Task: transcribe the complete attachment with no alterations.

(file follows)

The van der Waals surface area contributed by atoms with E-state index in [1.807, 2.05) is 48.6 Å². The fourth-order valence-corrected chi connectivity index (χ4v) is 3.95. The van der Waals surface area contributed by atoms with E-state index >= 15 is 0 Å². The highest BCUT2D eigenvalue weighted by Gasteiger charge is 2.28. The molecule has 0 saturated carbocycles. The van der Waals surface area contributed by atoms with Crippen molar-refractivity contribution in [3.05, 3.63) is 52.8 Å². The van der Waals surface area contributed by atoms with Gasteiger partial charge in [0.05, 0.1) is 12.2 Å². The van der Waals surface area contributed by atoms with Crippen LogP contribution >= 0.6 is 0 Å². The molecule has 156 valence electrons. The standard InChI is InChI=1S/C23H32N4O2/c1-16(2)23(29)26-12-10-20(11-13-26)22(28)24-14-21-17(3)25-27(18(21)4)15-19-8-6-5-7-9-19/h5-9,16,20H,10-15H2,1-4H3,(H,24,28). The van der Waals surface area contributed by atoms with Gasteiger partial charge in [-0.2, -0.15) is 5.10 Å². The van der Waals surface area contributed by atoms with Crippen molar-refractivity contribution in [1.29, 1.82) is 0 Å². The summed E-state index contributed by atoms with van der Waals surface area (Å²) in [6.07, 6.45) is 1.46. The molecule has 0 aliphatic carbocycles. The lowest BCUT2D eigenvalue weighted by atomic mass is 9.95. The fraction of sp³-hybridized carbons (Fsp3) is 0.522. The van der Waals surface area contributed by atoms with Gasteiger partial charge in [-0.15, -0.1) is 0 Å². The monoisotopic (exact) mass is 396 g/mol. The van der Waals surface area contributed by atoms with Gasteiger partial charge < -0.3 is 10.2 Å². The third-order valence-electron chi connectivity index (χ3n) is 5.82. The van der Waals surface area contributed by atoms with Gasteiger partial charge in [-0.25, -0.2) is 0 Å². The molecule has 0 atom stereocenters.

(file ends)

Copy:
The van der Waals surface area contributed by atoms with E-state index in [1.807, 2.05) is 48.6 Å². The fourth-order valence-corrected chi connectivity index (χ4v) is 3.95. The van der Waals surface area contributed by atoms with E-state index >= 15 is 0 Å². The highest BCUT2D eigenvalue weighted by Gasteiger charge is 2.28. The molecule has 0 saturated carbocycles. The van der Waals surface area contributed by atoms with Crippen molar-refractivity contribution in [3.05, 3.63) is 52.8 Å². The van der Waals surface area contributed by atoms with Gasteiger partial charge in [0.05, 0.1) is 12.2 Å². The van der Waals surface area contributed by atoms with Crippen LogP contribution >= 0.6 is 0 Å². The molecule has 156 valence electrons. The standard InChI is InChI=1S/C23H32N4O2/c1-16(2)23(29)26-12-10-20(11-13-26)22(28)24-14-21-17(3)25-27(18(21)4)15-19-8-6-5-7-9-19/h5-9,16,20H,10-15H2,1-4H3,(H,24,28). The van der Waals surface area contributed by atoms with Gasteiger partial charge in [-0.2, -0.15) is 5.10 Å². The van der Waals surface area contributed by atoms with Crippen molar-refractivity contribution in [1.29, 1.82) is 0 Å². The summed E-state index contributed by atoms with van der Waals surface area (Å²) in [6.07, 6.45) is 1.46. The molecule has 0 aliphatic carbocycles. The lowest BCUT2D eigenvalue weighted by atomic mass is 9.95. The fraction of sp³-hybridized carbons (Fsp3) is 0.522. The van der Waals surface area contributed by atoms with Gasteiger partial charge in [-0.15, -0.1) is 0 Å². The monoisotopic (exact) mass is 396 g/mol. The van der Waals surface area contributed by atoms with Gasteiger partial charge < -0.3 is 10.2 Å². The third-order valence-electron chi connectivity index (χ3n) is 5.82. The van der Waals surface area contributed by atoms with Gasteiger partial charge in [-0.25, -0.2) is 0 Å². The molecule has 0 atom stereocenters.